ASUS Pro WS C621-64L SAGE/10G Xeon W-3200 Review

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ASUS Pro WS C621 64L SAGE 10G
ASUS Pro WS C621 64L SAGE 10G

Following along with our recent reviews of single-socket server/ workstation motherboards using Socket LGA 3647 we have an ASUS Pro WS C621-64L SAGE/10G motherboard to in this review. Fitting 4x PCIe slots, the huge Socket LGA 3647, and 12x DDR4 memory slots is no small feat for a motherboard with the form factor of CEB 12” x 10.9”. The Pro WS C621-64L also has a unique feature: it can handle 64x PCIe 3.0 lanes from the CPU if using an appropriate CPU. ASUS also added a dual-port Intel X550-AT2 10GbE LAN controller. Enterprise users also like to have remote management and this is included with ASMB9-iKVM. This may have seemed like a mountain of specs, in this review, we are going to show what they practically mean and why they are important.

ASUS Pro WS C621-64L SAGE/10G Block Diagram

This may be the first STH review to start with a block diagram. At the same time, it is one of the most important features in the motherboard so we wanted to cover it first.

ASUS Pro WS C621 64L SAGE 10G Block Diagram
ASUS Pro WS C621 64L SAGE 10G Block Diagram

One will note that the Block Diagram shows two CPU setups. If one uses an Intel W-3200 processor it will have full access to 64 PCIe Gen3 lanes giving full use of PCIe x16 slots for Quad GPU setups. Using standard Intel Xeon Scalable processors may limit PCIe lanes to 48 which may drop some PCIe slots to x8. This is one of the few motherboards that can support the full set of PCIe lanes for the Xeon W-3200 series.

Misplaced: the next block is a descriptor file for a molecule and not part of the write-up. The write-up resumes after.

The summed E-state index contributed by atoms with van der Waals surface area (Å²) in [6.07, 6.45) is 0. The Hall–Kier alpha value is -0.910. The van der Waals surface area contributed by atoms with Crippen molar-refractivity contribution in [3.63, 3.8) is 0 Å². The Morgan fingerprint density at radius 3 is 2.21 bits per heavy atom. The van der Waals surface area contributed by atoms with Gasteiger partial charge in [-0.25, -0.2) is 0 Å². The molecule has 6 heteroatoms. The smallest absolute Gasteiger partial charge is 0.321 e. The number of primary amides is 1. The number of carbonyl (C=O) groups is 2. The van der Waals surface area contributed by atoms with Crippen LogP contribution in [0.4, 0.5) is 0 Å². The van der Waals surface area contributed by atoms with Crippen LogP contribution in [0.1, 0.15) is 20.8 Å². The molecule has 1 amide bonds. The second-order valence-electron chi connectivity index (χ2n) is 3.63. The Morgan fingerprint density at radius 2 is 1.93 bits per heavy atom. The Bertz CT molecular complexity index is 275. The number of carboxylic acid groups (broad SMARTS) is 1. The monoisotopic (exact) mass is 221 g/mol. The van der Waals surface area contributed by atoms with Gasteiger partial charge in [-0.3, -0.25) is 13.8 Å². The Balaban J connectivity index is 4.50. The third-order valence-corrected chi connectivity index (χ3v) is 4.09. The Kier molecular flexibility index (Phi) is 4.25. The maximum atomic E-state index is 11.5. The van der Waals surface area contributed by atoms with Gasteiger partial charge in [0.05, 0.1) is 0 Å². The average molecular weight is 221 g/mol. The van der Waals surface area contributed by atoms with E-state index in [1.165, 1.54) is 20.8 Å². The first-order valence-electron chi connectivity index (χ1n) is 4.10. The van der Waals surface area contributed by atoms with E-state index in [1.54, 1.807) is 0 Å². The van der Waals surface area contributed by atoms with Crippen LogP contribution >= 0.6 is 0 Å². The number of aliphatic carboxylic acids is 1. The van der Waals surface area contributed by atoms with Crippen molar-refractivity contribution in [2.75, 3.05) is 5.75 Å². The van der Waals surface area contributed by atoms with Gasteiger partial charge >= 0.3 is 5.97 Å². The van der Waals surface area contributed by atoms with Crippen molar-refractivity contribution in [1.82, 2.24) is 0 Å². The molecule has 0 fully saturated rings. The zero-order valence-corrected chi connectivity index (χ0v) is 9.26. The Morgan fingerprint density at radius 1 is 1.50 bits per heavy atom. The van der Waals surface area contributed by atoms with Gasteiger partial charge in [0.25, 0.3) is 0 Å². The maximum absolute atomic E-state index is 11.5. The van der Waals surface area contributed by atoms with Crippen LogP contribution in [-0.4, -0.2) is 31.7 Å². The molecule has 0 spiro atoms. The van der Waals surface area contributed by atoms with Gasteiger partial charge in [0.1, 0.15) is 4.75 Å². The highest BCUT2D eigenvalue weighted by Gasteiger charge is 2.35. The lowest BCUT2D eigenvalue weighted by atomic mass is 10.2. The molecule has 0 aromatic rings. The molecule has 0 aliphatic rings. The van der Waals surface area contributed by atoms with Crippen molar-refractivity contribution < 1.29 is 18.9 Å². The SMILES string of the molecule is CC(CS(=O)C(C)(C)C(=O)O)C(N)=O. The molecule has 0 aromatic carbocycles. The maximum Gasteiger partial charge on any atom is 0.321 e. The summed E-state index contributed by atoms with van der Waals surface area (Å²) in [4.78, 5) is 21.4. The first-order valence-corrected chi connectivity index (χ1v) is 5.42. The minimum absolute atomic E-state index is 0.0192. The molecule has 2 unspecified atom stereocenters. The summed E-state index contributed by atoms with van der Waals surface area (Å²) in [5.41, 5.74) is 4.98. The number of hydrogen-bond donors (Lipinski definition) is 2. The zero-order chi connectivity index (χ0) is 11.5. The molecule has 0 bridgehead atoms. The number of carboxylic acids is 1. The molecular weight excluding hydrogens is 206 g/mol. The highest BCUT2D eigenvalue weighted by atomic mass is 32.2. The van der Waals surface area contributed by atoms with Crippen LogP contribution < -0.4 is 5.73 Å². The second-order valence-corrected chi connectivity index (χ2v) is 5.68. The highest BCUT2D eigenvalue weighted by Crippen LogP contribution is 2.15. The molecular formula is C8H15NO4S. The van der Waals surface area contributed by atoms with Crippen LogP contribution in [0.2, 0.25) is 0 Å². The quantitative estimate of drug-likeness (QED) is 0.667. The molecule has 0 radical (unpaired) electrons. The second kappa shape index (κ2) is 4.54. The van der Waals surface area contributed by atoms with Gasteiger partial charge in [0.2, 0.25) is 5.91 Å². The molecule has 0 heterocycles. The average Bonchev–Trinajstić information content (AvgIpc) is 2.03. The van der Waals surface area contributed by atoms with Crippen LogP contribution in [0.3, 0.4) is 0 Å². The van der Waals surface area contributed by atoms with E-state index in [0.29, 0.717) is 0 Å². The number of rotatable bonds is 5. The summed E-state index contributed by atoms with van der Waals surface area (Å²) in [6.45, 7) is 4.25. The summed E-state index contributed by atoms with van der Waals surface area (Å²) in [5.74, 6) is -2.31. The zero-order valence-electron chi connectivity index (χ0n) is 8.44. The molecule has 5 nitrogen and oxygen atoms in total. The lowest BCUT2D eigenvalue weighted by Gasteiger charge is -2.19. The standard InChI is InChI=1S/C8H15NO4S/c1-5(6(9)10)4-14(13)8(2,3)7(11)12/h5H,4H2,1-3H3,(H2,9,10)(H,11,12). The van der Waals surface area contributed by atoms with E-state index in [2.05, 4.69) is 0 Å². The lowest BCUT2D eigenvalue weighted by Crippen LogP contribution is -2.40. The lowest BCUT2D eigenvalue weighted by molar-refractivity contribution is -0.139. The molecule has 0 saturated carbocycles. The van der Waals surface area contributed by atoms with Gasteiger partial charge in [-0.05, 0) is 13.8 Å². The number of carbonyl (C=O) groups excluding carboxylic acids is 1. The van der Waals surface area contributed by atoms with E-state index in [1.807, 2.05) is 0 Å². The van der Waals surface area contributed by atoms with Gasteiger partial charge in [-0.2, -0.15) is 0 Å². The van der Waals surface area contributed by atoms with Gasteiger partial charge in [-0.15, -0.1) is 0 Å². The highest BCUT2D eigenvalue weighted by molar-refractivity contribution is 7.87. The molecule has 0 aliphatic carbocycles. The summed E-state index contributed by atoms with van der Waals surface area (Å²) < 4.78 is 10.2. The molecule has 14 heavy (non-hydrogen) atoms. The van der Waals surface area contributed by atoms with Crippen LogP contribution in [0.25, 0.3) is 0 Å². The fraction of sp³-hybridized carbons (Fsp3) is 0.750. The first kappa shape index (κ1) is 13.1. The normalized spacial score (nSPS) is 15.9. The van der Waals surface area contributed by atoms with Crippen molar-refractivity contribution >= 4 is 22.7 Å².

ASUS Pro WS C621-64L SAGE/10G Motherboard Overview

The retail box for the ASUS Pro WS C621-64L SAGE/10G motherboard follows ASUS Workstation motherboard graphics layout.

ASUS Pro WS C621 64L SAGE 10G Box Front
ASUS Pro WS C621 64L SAGE 10G Box Front

The retail box back shows a full list of features found on the Pro WS C621-64L SAGE/10G Motherboard.

ASUS Pro WS C621 64L SAGE 10G Box Back
ASUS Pro WS C621 64L SAGE 10G Box Back

After taking the motherboard out of the box we get our first look at the Pro WS C621-64L SAGE/10G motherboard with its factor of CEB 12” x 10.9”. This is a slight increase in size to a standard ATX 12” x 9.6” form factor. The socket LGA 3647 and 12x memory slots take up the bulk of the top half of the motherboard with just enough space for power connectors at the edges.

ASUS Pro WS C621 64L SAGE 10G Top View
ASUS Pro WS C621 64L SAGE 10G Top View

Just above the Socket LGA 3647, we find a heat sink that cools the power circuits. This is connected to the larger heat sink at the left via heat pipes.

ASUS Pro WS C621 64L SAGE 10G CPU And RAM Slots
ASUS Pro WS C621 64L SAGE 10G CPU And RAM Slots

To cool the chipset ASUS uses one of its standard chipset heat sinks that has a larger M.2 NVMe SSD heat sink just below.